In his letter to the editor regarding tax increases, Mr Steve Staples asked the question: “in these days of internet why do libraries even exist?”
We exist because every Canadian has the right to access any materials and information that they wish. This right is the foundation of modern democracy, which runs on the simple principle that we are all equal. For us to be equal, we all require equal access to information – after all, information is power. Sometimes this information is accessed in non-fiction form, sometimes it is presented as stories and literature, or music, or movies.
Many people believe that the Internet provides this service, yet access to the web is far from universal and certainly not consistent. The internet is not run by a magnanimous entity that ensures we all have free access to anything that we want. It is run by businesses and corporations with agendas of their own. Your location, your socio-economic status, your first language, your familiarity with e-devices and your level of education can all impede your ability to access information on the Internet, meaning the playing field is not level.
This is where libraries help. We are here to provide free, unrestricted access to information – and we will help you over any obstacles that may stand in your way. My staff are trained to help you find what you are looking for – or at the very least point you in the right direction if you require skills above those we hold.
Libraries are more relevant today than ever before, and this is partly because of the internet and the information deluge it has facilitated. Anyone, anywhere can post anything they like on the internet and present it as fact. The spread of misinformation – deliberate or otherwise – is rife. Once again it is the job of library staff to step in and help you figure out the facts from the fiction. No other profession is trained to do this.
Libraries are also here to help people find information when they may be unable to do it for themselves. According to the Canadian Government, a literacy level of 3 or higher is required in order to function well in Canada. As of 2003, 48% of Canadians had a literacy level of lower than that (HRSDC). If almost half the nation struggles to read at the basic level, how can you expect them to be able to navigate the vast information slush pile of the internet? This is where libraries step in once again, not just to find the information required, but to encourage and support these people as they improve their literacy.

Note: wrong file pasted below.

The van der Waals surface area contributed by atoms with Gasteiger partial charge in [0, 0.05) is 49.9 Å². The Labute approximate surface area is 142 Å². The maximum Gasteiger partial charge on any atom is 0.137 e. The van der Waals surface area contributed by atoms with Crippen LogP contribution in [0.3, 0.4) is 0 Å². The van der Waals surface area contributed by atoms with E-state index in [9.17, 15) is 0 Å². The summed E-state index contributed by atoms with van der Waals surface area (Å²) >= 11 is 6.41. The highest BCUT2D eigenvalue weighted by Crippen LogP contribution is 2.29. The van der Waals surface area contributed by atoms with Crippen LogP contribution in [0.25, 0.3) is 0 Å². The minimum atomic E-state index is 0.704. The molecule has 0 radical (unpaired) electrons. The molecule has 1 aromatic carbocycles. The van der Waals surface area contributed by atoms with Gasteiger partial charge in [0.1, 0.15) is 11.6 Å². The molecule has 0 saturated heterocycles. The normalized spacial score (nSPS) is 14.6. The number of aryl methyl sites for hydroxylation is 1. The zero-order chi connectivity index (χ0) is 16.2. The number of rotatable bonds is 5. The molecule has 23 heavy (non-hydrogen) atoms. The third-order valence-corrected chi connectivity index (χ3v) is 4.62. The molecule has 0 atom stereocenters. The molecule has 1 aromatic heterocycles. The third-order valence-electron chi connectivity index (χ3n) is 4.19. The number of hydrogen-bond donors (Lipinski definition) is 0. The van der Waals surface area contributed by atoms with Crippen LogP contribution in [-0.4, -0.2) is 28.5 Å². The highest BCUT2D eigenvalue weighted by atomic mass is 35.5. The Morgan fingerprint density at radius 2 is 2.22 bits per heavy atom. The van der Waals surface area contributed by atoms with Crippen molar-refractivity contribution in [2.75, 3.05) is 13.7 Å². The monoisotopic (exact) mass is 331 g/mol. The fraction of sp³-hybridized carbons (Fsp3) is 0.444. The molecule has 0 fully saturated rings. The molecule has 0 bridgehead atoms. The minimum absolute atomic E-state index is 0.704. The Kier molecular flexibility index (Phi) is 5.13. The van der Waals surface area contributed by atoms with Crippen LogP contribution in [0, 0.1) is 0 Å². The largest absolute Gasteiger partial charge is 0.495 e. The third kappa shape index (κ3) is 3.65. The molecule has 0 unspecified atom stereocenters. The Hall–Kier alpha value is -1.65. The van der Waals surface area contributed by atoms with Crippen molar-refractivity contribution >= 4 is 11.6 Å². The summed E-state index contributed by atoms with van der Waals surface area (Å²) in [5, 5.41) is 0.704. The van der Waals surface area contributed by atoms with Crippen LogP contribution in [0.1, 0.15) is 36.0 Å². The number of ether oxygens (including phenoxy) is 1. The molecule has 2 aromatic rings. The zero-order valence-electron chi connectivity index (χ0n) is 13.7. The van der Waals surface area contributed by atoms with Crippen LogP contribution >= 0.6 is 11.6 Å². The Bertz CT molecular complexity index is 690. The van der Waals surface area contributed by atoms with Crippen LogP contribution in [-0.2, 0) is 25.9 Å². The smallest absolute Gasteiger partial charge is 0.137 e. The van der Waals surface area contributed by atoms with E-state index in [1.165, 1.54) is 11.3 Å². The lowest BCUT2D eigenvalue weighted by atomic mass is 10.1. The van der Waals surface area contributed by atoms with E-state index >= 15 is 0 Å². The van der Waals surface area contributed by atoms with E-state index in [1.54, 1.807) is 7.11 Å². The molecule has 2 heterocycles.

Unlike the internet, the library is also a physical place. We are somewhere that encourages all members of the community, regardless of background, to come together and connect. We provide the vital social interaction that the most vulnerable members of our community need. We enable vibrant and talented individuals to seek out and find their tribe. We are at the very heart of the community and proud of the 100,000 visits we see each year.
How much does this cost the taxpayers of Chestermere? $15.89 per capita. This small chunk of your taxes goes a long way towards funding a team of 11 enthusiastic library staff who are here to help you. You get a 5,000 square foot facility that is open for 51 hours per week and welcomes anyone from the community to use our space.
You get free internet and wifi that is fast and reliable. You can browse through the 40,000 items we have in our local facility. You can attend any of the seminars, programs or classes that we host. If you wish to join our library like the 7,500 existing card holders, then $25 will buy every member of your household a library card that enables you to borrow over 3 million items from across the province to take home for your enjoyment and / or education.
The public library represents the very best of civilization – a civilization that believes everyone, regardless of their background, has a right to access information, education, recreation and ideas. We believe in sharing, in inclusiveness, in not leaving anyone behind. We are here to help anyone who wants to explore ideas and worlds that would not otherwise be accessible to them. We represent democratic ideals and love for the arts, for science and for education.
Libraries are worth so much more than you realise, and it pains me to see otherwise educated and articulate people dismiss this wondrous institution because of the false belief that the Internet has solved the world’s problems and made us all equal. It has not. If we want to see an enlightened and politically aware community, then all of us need to work together to celebrate the fact that such a fabulous institution as a public library exists in Chestermere, funded by the people of Chestermere, for the good of the people of Chestermere.